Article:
Having had my flat for 4 years I am finally getting round to some
decoration/DIY. Some of the (interior) walls are very pock-marked, and even
bulge in places. I assume this is the result of very poorly applied plaster
at some point (this is a 1900 tenement). I was thinking that textured paint
of some description would be the easiest/cheapest way to address this. I
don't think there's anything to be done with the bulges though. I am on a
horrendously tight budget... Any other suggestions?
Cheers ... Mark
Thanks. Some of the pock-marks are palm-sized (and there are a /lot/ of
them). It seems as if chips/chunks have come loose in the past and just been
plastered or painted over leaving "highs" (ridges, etc) as well as "lows". I
don't think there's anyway to hide the larger blemishes, but wondered if a
textured paint would at least draw attention away from the flaws...
Cheers ... Mark
Try hanging some pictures and mirrors. They'll cover and distract.
Sand high spots and fill low ones. It might take a few goes at filling the
larger lows. Use a wide scraper to ensure anything you fill you leave
how deep is the average pock mark?
I'm thinking a bag of plaster is yours for a fiver, a fiver more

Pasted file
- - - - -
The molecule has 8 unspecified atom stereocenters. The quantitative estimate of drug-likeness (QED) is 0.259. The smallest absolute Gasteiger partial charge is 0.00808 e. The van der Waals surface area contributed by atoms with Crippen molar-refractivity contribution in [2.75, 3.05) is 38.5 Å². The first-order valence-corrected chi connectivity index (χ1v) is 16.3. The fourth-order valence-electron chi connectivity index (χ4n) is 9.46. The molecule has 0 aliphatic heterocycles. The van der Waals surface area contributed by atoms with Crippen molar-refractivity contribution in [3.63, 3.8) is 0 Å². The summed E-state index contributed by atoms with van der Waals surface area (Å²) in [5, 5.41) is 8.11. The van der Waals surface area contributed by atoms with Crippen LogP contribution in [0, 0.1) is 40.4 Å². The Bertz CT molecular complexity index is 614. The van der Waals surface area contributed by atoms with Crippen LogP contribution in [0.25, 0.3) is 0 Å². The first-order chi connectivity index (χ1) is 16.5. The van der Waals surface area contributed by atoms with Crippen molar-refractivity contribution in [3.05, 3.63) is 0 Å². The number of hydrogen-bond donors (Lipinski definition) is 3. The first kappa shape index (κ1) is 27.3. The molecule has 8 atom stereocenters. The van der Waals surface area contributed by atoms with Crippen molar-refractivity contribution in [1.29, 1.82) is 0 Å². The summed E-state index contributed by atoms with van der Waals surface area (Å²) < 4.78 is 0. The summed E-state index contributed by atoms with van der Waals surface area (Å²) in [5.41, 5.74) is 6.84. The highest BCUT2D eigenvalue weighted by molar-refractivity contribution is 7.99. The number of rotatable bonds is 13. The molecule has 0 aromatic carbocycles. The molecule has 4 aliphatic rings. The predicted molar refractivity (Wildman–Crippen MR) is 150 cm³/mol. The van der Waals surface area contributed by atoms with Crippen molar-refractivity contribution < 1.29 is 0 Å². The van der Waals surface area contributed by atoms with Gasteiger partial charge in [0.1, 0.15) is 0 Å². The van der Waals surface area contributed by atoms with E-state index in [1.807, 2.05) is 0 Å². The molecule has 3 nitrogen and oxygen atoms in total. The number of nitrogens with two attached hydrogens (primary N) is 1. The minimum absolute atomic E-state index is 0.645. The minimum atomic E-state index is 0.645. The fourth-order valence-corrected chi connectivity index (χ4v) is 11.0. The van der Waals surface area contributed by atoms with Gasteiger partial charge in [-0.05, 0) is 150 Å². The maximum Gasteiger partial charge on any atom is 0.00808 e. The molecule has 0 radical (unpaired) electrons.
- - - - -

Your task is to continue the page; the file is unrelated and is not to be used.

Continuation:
should get you a float, bucket, some pva (to apply diluted to the
marks before you plaster them).
Seriously this is an excellent opportunity to "have a go" at patch
If you're on a tight budget, I would go with matt emulsion. If you
want to spend a little more time and effort, take an afternoon with
some fine filler and some sandpaper to fill the pock marks and lessen
some of the ridges prior to painting. You might be surprised at what
a decent coat of pale emulsion covers up.
The risk with textured paint is that instead of having a crappy wall,
you have a crappy wall covered in textured paint. Think back to when
godawful woodchip wallpaper was the fad for covering dodgy
plasterwork. A few years later, everyone sees woodchip and thinks,
"Oh, dodgy plasterwork".
You can always add a picture or a vase of flowers afterwards.
Someone earlier mentioned that Polyfilla do a product for this purpose. I
have used it and it is brilliant. It is called Smoothover and comes ready
mixed in a rectangular tub. It is worth spending a bit more and getting
the proper tool for applying it. Obviously it won't disguise the raised
areas but that's what sandpaper's for.
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